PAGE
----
Water can be described as the 'medium of Life'; it has tremendous importance in several fields of biology, geology and physics, for example. Therefore it is of crucial importance to describe its basic structure and properties accurately.

The apparent simplicity of water, and ice, originates of its composition of only two elements in a molecule and the interaction between the molecules is usually explained as strong hydrogen bonds, of electro-static nature. The phase diagrams of ice and water, however, already implies the complexity of water, leading to the diversity of anomalies in water.

Classical atomistic models often yield satisfactory results for the structural properties of liquid water in molecular simulations, yet either a parametrised description or a more sophisticated calculation is required to inspect the spectroscopic quantities. An ab initio calculation is required for a comprehensive and quantitative comparison with the experimental results.

Previous ab initio molecular dynamics simulations of liquid water have lead to somewhat an unsatisfactory state of agreement on the structure of water: Different calculations have resulted in different radial distribution functions, diffusion constants, and even in a different interpretation of path integral simulations. Possible origins of errors are the exchange-correlation functional employed, insufficient sampling, quantum or finite-size effects, inaccuracies in the numerical description of the electronic structure. For this reason it is also important to achieve as realistic and as many comparisons with the experimental probes as possible, and not rely eg. solely on structural data from neutron scattering experiments.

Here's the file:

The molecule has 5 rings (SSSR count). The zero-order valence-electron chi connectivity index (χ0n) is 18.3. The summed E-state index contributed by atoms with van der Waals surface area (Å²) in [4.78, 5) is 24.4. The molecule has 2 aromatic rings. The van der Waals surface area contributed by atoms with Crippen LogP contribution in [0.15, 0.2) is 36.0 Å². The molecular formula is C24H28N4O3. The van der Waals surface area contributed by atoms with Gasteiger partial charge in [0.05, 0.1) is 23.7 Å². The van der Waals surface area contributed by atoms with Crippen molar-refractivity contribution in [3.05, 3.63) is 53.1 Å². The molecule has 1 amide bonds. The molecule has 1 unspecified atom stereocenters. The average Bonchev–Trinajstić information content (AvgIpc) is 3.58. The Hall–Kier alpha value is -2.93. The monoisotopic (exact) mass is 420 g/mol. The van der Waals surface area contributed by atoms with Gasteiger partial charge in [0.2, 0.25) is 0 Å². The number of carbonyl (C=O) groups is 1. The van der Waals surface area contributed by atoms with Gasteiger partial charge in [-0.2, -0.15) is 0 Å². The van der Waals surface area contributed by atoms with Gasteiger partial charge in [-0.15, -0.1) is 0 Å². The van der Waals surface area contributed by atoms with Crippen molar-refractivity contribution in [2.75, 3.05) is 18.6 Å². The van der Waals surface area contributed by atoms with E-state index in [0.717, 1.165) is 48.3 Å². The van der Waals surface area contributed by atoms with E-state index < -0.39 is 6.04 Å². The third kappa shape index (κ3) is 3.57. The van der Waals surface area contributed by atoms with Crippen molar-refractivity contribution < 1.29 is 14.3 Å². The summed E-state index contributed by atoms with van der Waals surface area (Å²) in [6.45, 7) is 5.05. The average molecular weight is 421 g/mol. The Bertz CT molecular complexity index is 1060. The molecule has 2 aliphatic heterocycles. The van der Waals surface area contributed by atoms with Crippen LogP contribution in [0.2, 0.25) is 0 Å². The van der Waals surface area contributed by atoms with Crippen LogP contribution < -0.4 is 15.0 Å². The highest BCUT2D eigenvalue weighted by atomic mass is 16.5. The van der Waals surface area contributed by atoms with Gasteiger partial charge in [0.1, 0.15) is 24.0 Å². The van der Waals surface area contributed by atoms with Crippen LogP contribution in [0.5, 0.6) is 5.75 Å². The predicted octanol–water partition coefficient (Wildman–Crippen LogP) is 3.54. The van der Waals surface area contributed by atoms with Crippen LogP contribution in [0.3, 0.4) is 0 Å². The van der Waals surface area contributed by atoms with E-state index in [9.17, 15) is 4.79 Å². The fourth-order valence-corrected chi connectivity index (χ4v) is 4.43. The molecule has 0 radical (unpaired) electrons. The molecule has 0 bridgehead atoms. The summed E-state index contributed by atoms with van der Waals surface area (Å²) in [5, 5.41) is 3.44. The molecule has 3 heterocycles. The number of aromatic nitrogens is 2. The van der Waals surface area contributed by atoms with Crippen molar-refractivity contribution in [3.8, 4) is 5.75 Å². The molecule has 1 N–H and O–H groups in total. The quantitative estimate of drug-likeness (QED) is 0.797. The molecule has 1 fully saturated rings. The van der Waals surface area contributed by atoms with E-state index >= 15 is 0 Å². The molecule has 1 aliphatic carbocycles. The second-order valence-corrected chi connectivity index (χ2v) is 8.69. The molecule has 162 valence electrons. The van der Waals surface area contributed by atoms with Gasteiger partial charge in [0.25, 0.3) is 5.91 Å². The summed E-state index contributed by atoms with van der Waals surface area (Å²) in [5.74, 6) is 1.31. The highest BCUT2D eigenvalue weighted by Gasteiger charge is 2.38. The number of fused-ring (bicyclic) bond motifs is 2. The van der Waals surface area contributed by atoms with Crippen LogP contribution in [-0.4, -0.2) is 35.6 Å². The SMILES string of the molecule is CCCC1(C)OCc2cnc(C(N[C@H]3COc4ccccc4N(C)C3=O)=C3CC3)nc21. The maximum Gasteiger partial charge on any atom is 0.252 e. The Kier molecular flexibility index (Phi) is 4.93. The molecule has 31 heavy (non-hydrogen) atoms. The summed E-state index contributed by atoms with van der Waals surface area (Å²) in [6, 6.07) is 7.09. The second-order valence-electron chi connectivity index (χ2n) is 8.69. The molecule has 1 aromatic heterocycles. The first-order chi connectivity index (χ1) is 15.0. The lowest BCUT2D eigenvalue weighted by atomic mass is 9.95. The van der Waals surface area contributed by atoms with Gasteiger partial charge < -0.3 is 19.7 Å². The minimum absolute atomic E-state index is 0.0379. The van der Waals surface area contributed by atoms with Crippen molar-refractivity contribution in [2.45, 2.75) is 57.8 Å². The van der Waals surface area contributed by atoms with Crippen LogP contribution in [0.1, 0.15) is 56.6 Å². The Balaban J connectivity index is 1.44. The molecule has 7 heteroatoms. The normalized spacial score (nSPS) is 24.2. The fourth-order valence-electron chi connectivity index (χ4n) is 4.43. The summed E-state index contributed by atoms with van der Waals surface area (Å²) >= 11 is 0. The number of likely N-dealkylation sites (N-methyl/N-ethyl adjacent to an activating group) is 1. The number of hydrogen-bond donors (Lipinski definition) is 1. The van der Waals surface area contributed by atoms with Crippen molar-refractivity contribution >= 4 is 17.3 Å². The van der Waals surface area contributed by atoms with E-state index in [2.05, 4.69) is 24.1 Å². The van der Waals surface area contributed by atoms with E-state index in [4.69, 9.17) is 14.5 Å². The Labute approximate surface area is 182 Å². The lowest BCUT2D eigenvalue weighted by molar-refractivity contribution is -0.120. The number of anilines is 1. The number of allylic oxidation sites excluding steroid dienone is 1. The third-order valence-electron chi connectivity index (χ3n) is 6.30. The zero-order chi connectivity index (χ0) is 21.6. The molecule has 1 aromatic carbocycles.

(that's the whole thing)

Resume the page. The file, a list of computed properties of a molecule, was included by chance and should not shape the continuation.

Sometimes, however, already the interpretation and analysis of the experimental results are also ambiguous. Therefore it is important to simulate also the experimental methods starting from the electronic structure and atomic configurations along the molecular dynamics trajectories. So far at least the Raman and infra-red vibrational spectroscopies, nuclear magnetic resonance (NMR), X-ray adsorption spectroscopies (XAS), optical spectroscopy have been used to model water.